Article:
quote: I've never seen a set adjusted for mileage...there is no data on that.
quote: at best only just barely self-sustainable (ie in an entirely ethanol-based system it would take nearly 1L of ethanol to produce 1L of ethanol)
quote: obvious potential to dramatically reduce our consumption of fossil fuels in the next 20 years. Even full electric cars aren't going to do much when 60%+ of North America's electricity is generated from fossil fuels
quote: altogether, and simply factor the gasoline consumption over an "average" daily commute of x miles
quote: current Vue hybrid only gets 32MPG...there's no way that the next generation is going to be over twice as efficient
quote: there's no legal requirement for him to use any set algorithm for deriving them
quote: It's still not going to get over twice the mileage of the old Vue
quote: ...think "the law" prevents a GM executive from quoting whatever figures he wishes, you're mistaken. Until the Vue is being advertised for sale with a specific EPA MPG estimate, the law doesn't apply
quote: GM hasn't even developed the batteries for this vehicle yet, and you think they've done official CAFE MPG testing on production vehicles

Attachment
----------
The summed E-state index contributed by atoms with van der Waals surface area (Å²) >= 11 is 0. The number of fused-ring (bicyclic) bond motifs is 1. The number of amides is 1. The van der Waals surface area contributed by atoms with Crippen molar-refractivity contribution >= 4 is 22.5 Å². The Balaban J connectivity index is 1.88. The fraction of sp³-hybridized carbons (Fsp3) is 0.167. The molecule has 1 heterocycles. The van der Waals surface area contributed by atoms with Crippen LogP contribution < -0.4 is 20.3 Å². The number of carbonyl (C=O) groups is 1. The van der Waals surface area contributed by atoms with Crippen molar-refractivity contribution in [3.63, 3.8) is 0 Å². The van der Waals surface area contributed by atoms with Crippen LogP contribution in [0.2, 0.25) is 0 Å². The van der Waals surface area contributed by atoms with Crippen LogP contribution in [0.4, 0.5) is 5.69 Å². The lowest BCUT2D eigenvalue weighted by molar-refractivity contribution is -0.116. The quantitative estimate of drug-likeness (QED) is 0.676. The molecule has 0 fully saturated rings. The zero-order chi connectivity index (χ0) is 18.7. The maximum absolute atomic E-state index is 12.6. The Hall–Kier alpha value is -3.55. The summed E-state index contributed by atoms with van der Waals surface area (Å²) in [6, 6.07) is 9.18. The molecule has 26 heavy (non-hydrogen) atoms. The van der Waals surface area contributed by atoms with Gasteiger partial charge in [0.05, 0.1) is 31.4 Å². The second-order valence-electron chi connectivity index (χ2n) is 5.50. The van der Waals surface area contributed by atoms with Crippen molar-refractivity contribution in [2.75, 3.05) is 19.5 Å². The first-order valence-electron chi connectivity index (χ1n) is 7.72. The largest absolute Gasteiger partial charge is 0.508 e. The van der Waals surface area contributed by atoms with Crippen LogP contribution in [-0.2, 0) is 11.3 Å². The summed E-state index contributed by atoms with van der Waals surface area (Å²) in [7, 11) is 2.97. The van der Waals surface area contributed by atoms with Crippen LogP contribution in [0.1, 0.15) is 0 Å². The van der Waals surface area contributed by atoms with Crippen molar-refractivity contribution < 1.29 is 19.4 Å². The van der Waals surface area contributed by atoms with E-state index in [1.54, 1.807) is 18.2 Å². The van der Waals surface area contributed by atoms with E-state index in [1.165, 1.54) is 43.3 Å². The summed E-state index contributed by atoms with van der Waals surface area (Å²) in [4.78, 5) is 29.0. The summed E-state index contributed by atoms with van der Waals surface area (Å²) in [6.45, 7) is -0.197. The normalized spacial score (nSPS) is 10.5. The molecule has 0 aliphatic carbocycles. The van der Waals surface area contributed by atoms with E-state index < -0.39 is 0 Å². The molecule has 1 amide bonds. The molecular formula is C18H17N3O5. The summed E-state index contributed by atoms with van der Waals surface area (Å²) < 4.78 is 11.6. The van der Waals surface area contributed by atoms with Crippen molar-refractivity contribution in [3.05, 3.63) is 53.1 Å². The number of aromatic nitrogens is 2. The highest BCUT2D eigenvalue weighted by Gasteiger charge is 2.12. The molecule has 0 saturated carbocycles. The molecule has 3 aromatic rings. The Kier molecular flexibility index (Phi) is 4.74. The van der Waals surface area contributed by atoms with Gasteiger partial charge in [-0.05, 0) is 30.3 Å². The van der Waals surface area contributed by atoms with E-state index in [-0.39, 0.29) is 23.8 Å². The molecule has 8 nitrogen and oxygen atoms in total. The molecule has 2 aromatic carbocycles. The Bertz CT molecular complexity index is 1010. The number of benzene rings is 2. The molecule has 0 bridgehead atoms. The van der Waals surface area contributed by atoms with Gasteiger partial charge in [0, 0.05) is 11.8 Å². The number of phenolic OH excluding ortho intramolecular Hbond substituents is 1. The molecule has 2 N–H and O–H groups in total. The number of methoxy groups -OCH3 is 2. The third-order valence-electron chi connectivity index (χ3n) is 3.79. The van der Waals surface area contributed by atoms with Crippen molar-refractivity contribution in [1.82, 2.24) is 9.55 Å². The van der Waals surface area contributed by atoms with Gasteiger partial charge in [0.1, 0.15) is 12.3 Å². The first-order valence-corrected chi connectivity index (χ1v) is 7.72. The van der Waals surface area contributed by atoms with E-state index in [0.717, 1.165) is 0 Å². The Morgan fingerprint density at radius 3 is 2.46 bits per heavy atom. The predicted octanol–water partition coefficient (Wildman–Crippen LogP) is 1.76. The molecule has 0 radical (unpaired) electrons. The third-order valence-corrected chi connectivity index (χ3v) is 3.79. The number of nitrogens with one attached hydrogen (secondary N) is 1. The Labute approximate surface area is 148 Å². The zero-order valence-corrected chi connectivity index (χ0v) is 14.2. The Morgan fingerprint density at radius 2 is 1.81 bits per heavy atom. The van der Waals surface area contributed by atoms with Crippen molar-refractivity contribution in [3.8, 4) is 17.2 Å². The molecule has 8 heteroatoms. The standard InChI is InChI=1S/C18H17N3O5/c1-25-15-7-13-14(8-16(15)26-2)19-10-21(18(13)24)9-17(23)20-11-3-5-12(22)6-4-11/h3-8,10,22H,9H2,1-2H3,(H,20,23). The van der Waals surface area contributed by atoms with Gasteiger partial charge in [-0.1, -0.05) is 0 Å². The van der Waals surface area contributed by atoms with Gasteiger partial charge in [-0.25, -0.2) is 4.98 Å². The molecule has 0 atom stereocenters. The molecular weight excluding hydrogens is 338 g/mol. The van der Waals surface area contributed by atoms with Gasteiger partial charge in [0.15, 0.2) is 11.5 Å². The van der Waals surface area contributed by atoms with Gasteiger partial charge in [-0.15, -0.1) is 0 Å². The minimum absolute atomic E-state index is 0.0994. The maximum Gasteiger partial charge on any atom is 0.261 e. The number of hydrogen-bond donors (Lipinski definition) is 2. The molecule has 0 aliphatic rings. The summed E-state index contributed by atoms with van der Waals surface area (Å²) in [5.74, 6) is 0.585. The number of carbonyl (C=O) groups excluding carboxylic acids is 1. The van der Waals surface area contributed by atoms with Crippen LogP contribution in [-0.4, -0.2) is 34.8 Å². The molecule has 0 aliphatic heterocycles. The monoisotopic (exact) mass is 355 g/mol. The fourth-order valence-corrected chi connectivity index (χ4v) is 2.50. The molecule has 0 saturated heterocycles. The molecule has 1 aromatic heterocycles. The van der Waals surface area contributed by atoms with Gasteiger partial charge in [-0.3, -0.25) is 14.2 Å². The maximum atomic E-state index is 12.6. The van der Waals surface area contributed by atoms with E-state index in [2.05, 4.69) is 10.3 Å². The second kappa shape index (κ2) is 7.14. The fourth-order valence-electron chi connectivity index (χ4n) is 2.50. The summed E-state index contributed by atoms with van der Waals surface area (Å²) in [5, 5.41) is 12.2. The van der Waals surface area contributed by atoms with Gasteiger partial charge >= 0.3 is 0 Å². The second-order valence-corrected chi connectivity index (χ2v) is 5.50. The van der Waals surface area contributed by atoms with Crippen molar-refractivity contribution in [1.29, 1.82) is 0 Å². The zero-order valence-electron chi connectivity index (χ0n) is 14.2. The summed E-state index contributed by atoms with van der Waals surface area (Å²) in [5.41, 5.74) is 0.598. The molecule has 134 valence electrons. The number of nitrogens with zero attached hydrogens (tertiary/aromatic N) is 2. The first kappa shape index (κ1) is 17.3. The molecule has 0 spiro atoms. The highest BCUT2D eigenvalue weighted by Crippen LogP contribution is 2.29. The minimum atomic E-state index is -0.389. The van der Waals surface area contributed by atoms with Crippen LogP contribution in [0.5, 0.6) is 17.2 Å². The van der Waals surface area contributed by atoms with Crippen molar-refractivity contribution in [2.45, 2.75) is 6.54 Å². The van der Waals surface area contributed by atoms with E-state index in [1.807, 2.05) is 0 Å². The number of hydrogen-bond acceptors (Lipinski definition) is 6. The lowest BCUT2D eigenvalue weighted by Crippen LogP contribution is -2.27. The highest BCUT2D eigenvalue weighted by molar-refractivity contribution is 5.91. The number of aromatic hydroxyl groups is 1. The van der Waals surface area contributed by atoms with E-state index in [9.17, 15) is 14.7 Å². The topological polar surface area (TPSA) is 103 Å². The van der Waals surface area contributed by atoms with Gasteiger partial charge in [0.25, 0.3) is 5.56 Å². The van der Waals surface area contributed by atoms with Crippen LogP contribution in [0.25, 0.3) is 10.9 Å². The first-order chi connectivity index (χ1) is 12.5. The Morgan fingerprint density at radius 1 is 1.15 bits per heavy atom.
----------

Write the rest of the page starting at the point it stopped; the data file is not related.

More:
quote: Furthermore, unlike the weight of a fuel tank, the battery weight of a PHEV is a serious consideration in mileage. In short, without having the actual battery itself, there is no way one could accurately determine the vehicle's mileage
quote: This vehicle has not been built yet, therefore it cannot have undergone mileage testing .
quote: This makes the mileage a pure numbers game, as you can hit whatever MPG figure you wish based on your trip assumptions....GM NA President Clark can spout whatever figures he wants in a press conference...there's no legal requirement for him to use any set algorithm for deriving them.
quote: PHEV version of the Vue has been built. Only the upgraded non-plugin hybrid.
quote: You can get energy from tidal water, water turbines, wind, solar etc etc.
quote: For a practical and truly ecological car, get a modern diesel. Too bad you can't get one of those in the US.
quote: Im not defending the carmakers as fuel efficiency should be much, much better (9 MPG for a modern vehicle is an atrocity)